No immediate Green Acres change
ST. PAUL - House Democrats beat back a Thursday attempt to immediately overturn controversial farm property tax law changes legislators made last year.
Democrats, who control the Legislature, said they will consider rescinding the Green Acres law changes in the normal committee process this legislative session.
However, Republicans who pushed for the immediate change said that farmland owners face paying thousands of extra dollars in property taxes if the 2008 changes are not reversed soon.
"We have thousands of constituents who are waiting," Rep. Rob Eastlund, R-Isanti, said before his proposal lost 74-51, with a few Democrats joining Republicans in voting for the immediate change.
The changes open farmland owners for tax bills of up to $100,000, Eastlund said.
Green Acres allows farmers to pay property taxes based on the land's use as farmland, instead of a higher value - and taxes - the land would have if it were used for housing or business developments. It was enacted to give farmers a financial incentive to keep their land in agriculture.
However, changes made by the 2008 Legislature force some landowners to pay taxes as if the land had been used in a higher-value purpose such as for housing.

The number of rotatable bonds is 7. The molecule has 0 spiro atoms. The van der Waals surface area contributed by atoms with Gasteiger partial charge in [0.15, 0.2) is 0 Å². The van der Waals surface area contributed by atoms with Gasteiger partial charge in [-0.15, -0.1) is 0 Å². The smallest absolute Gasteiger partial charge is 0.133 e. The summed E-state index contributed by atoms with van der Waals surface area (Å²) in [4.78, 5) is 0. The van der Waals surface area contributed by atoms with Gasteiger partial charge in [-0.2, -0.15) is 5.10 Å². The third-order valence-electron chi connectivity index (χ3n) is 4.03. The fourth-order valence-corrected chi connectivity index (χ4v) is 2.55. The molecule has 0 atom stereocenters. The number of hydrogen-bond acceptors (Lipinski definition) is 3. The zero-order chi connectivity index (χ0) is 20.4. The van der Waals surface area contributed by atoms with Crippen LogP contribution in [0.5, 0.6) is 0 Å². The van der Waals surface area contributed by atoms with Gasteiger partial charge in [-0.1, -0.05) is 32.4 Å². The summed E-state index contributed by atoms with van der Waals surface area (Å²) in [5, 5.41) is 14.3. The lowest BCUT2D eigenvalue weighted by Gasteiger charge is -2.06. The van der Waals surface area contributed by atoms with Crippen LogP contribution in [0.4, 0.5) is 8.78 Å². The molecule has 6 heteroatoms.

Also, farmers said during a Wednesday hearing that some county assessors are charging a higher tax rate on what state law terms "non-productive land," even though areas like sloughs are fundamental parts of farms.
"There are a lot of people having sleepless nights in Minnesota over this issue," said House Minority Leader Marty Seifert, R-Marshall.
Rep. Torrey Westrom, R-Elbow Lake, said farmers are making land-use decisions now, so the law needs to revert to the pre-2008 status soon. Some farmers are cutting trees from land, planning to plant crops, to ensure it is considered farmland.
Rep. Al Juhnke, DFL-Willmar, chairman of the Agriculture Finance Committee, said that if the Legislature hurries too much "mistakes will be made again."
Juhnke's committee is scheduled to write a new Green Acres bill Tuesday.